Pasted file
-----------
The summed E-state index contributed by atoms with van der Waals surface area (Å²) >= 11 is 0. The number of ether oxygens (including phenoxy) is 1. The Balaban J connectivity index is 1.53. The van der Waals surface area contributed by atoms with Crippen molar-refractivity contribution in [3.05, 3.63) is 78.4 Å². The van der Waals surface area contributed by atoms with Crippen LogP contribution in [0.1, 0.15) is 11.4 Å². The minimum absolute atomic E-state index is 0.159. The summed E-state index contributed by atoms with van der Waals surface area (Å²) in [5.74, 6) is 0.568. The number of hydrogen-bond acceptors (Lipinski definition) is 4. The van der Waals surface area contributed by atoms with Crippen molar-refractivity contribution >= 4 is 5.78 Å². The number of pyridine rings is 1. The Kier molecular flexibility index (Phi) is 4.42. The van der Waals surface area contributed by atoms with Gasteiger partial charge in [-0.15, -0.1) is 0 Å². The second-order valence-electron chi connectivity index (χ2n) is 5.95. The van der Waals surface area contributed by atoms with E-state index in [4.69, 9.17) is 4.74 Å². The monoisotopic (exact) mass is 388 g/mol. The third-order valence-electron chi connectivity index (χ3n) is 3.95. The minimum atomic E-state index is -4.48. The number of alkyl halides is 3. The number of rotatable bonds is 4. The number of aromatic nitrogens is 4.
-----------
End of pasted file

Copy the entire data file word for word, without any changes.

The summed E-state index contributed by atoms with van der Waals surface area (Å²) >= 11 is 0. The number of ether oxygens (including phenoxy) is 1. The Balaban J connectivity index is 1.53. The van der Waals surface area contributed by atoms with Crippen molar-refractivity contribution in [3.05, 3.63) is 78.4 Å². The van der Waals surface area contributed by atoms with Crippen LogP contribution in [0.1, 0.15) is 11.4 Å². The minimum absolute atomic E-state index is 0.159. The summed E-state index contributed by atoms with van der Waals surface area (Å²) in [5.74, 6) is 0.568. The number of hydrogen-bond acceptors (Lipinski definition) is 4. The van der Waals surface area contributed by atoms with Crippen molar-refractivity contribution >= 4 is 5.78 Å². The number of pyridine rings is 1. The Kier molecular flexibility index (Phi) is 4.42. The van der Waals surface area contributed by atoms with Gasteiger partial charge in [-0.15, -0.1) is 0 Å². The second-order valence-electron chi connectivity index (χ2n) is 5.95. The van der Waals surface area contributed by atoms with E-state index in [4.69, 9.17) is 4.74 Å². The monoisotopic (exact) mass is 388 g/mol. The third-order valence-electron chi connectivity index (χ3n) is 3.95. The minimum atomic E-state index is -4.48. The number of alkyl halides is 3. The number of rotatable bonds is 4. The number of aromatic nitrogens is 4.